Berit Kjos #fundie

The villains in Disney's new fantasy are the greedy white males who have come to exploit the land and steal its gold. Even the best of them, handsome John Smith, is made to look foolish compared to the nature-wise woman he loves. Their exchange of wisdom flows one way only: from Indian to European. So when Smith unwittingly offers to build an English civilization on Indian lands, Pocahontas shows her disgust, then teaches him a lesson on pagan oneness. Her message now echoes in the hearts of children everywhere through the hit song "The Colors of the Wind", which keeps reminding them that mountains, trees... everything is filled with spiritual life and linked in a never-ending circle.

It all makes sense when you watch the movie. With subtle mastery, its makers highlight the anti-Western message and stir predictable indignation: How can the crude British sailors, so ignorant of the spiritual things, call natives "heathen"? Those Christian intruders are the real savages who batter the earth and rob its friends.

In contrast, the Indians seem flawless. They care for the land. They commune with its spirits. They love each other. Kekata, the tribal shaman or medicine man provides spiritual protection and guidance. The ghostly images in the smoke from his magic fire warn the tribe to shun the newcomers who "prowl the earth like ravenous wolves." The only exception is John Smith who has learned to see life and nature from Pocahonta's perspective. In the end, he risks his life to stop the war.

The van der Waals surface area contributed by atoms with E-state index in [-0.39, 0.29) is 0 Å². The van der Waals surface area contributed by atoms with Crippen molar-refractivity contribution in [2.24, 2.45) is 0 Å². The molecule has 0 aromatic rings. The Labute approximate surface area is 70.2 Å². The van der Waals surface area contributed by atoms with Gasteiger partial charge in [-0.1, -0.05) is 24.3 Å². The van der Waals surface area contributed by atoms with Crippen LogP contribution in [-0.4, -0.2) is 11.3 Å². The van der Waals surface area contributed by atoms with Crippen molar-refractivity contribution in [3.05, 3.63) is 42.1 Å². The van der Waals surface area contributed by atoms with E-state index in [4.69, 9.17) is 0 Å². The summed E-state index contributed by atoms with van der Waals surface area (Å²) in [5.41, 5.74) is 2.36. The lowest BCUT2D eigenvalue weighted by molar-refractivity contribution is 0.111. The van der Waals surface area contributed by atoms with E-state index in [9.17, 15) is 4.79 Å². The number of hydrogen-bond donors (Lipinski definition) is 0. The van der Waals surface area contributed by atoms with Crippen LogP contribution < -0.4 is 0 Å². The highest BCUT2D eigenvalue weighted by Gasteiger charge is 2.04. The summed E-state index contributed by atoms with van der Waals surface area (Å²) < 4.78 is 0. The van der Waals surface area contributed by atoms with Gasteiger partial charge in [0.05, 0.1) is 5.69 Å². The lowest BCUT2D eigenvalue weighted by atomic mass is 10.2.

In line with today's quest for gender "equity", the deep spiritual insights come from women. As multicultural lessons tell us: patriarchy brings war and oppression; matriarchy brings wisdom and peace -- especially if the female heroines are non-Western. It doesn't matter if the source of matriarchal wisdom comes from humans, ancestral spirits, or nature spirits. So when chief Powhatan feels the spirit of Pocahontas dead mother guiding him, he heeds her lofty wisdom: "...there will be no more killing. Let us be guided instead to a place of peace."



So were we! You can find all of this, and more, on Fundies Say the Darndest Things!

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